Default project is now your active project.
Project items

Items saved from this article

This article has been saved
Highlights (0)
Some of your highlights are legacy items.

Highlights saved before July 30, 2012 will not be displayed on their respective source pages.

You can easily re-create the highlights by opening the book page or article, selecting the text, and clicking “Highlight.”

Citations (0)
Some of your citations are legacy items.

Any citation created before July 30, 2012 will labeled as a “Cited page.” New citations will be saved as cited passages, pages or articles.

We also added the ability to view new citations from your projects or the book or article where you created them.

Notes (0)
Bookmarks (0)

You have no saved items from this article

Project items include:
  • Saved book/article
  • Highlights
  • Quotes/citations
  • Notes
  • Bookmarks
Notes
Cite this article

Cited article

Style
Citations are available only to our active members.
Buy instant access to cite pages or passages in MLA, APA and Chicago citation styles.

(Einhorn, 1992, p. 25)

(Einhorn 25)

1. Lois J. Einhorn, Abraham Lincoln, the Orator: Penetrating the Lincoln Legend (Westport, CT: Greenwood Press, 1992), 25, http://www.questia.com/read/27419298.

Cited article

The Late Bronze Age and Early Iron Age Landscape of Interior Western Sicily
Settings

Settings

Typeface
Text size Smaller Larger Reset View mode
Search within

Search within this article

Look up

Look up a word

  • Dictionary
  • Thesaurus
Please submit a word or phrase above.
Print this page

Print this page

Why can't I print more than one page at a time?

Help
Full screen

matching results for page

    Questia reader help

    How to highlight and cite specific passages

    1. Click or tap the first word you want to select.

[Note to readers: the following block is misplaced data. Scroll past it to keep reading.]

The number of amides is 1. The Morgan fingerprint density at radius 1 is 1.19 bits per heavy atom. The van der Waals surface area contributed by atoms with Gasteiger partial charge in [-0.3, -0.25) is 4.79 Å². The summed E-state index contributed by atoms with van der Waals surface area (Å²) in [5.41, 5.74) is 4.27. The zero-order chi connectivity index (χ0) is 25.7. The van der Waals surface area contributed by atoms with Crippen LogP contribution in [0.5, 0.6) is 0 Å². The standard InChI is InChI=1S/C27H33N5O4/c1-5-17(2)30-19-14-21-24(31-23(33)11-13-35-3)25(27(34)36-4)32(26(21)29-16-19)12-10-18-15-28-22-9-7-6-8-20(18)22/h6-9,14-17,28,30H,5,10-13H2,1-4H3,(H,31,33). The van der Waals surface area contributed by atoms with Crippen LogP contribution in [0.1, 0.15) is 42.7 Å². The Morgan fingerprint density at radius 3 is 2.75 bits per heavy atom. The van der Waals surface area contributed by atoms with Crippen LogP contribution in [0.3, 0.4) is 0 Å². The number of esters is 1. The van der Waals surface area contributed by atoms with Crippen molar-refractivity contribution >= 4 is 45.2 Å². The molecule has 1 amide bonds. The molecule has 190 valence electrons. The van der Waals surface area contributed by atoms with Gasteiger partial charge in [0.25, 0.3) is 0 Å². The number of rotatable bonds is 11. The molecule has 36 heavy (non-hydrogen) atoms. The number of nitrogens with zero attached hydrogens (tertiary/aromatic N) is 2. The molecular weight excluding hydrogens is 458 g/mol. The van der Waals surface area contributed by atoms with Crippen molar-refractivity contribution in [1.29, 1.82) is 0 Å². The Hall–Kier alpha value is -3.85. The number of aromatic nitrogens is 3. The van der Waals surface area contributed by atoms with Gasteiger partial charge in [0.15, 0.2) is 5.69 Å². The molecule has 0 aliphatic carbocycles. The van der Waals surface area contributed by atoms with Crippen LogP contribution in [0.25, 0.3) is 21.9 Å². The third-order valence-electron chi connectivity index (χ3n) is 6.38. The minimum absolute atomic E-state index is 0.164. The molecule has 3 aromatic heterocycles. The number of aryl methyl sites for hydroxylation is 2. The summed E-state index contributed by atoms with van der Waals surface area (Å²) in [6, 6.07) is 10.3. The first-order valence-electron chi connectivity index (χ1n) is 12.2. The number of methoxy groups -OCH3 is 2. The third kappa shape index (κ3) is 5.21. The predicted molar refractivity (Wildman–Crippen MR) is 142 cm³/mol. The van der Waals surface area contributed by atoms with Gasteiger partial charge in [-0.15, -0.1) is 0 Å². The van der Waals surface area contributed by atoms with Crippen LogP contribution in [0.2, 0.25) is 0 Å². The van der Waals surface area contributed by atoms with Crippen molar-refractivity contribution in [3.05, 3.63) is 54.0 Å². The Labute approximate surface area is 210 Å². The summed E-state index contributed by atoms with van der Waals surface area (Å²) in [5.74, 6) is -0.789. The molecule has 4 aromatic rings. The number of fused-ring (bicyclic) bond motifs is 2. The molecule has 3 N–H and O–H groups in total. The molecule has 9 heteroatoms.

2. Click or tap the last word you want to select, and you’ll see everything in between get selected.
    3. You’ll then get a menu of options like creating a highlight or a citation from that passage of text.

    OK, got it!

    Cited passage

    Style
    Citations are available only to our active members.
    Buy instant access to cite pages or passages in MLA, APA and Chicago citation styles.

    "Portraying himself as an honest, ordinary person helped Lincoln identify with his audiences." (Einhorn, 1992, p. 25).

    "Portraying himself as an honest, ordinary person helped Lincoln identify with his audiences." (Einhorn 25)

    "Portraying himself as an honest, ordinary person helped Lincoln identify with his audiences."1

    1. Lois J. Einhorn, Abraham Lincoln, the Orator: Penetrating the Lincoln Legend (Westport, CT: Greenwood Press, 1992), 25, http://www.questia.com/read/27419298.

    Cited passage

    Thanks for trying Questia!

    Please continue trying out our research tools, but please note, full functionality is available only to our active members.

    Your work will be lost once you leave this Web page.

    Buy instant access to save your work.

    Already a member? Log in now.

    Author Advanced search

    Oops!

    An unknown error has occurred. Please click the button below to reload the page. If the problem persists, please try again in a little while.